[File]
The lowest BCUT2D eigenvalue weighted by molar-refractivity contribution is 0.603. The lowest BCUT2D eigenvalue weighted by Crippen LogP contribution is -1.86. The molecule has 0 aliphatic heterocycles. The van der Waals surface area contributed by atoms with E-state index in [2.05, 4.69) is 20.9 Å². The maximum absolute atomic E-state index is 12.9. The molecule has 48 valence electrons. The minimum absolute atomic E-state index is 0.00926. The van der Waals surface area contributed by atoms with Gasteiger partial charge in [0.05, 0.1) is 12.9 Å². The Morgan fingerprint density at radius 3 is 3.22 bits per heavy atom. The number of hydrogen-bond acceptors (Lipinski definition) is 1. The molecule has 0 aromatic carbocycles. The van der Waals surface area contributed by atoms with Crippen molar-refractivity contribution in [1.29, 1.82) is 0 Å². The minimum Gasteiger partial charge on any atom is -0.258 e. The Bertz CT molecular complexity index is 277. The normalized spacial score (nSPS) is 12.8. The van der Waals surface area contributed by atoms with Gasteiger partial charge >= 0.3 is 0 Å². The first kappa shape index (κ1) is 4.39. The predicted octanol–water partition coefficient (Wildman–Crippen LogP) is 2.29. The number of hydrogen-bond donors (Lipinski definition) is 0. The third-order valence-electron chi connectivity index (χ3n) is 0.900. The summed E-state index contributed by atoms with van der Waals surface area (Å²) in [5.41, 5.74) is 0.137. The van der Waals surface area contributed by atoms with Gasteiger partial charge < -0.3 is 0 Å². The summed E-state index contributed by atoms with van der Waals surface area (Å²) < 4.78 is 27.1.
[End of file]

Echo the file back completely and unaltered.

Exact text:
The lowest BCUT2D eigenvalue weighted by molar-refractivity contribution is 0.603. The lowest BCUT2D eigenvalue weighted by Crippen LogP contribution is -1.86. The molecule has 0 aliphatic heterocycles. The van der Waals surface area contributed by atoms with E-state index in [2.05, 4.69) is 20.9 Å². The maximum absolute atomic E-state index is 12.9. The molecule has 48 valence electrons. The minimum absolute atomic E-state index is 0.00926. The van der Waals surface area contributed by atoms with Gasteiger partial charge in [0.05, 0.1) is 12.9 Å². The Morgan fingerprint density at radius 3 is 3.22 bits per heavy atom. The number of hydrogen-bond acceptors (Lipinski definition) is 1. The molecule has 0 aromatic carbocycles. The van der Waals surface area contributed by atoms with Crippen molar-refractivity contribution in [1.29, 1.82) is 0 Å². The minimum Gasteiger partial charge on any atom is -0.258 e. The Bertz CT molecular complexity index is 277. The normalized spacial score (nSPS) is 12.8. The van der Waals surface area contributed by atoms with Gasteiger partial charge >= 0.3 is 0 Å². The first kappa shape index (κ1) is 4.39. The predicted octanol–water partition coefficient (Wildman–Crippen LogP) is 2.29. The number of hydrogen-bond donors (Lipinski definition) is 0. The third-order valence-electron chi connectivity index (χ3n) is 0.900. The summed E-state index contributed by atoms with van der Waals surface area (Å²) in [5.41, 5.74) is 0.137. The van der Waals surface area contributed by atoms with Gasteiger partial charge < -0.3 is 0 Å². The summed E-state index contributed by atoms with van der Waals surface area (Å²) < 4.78 is 27.1.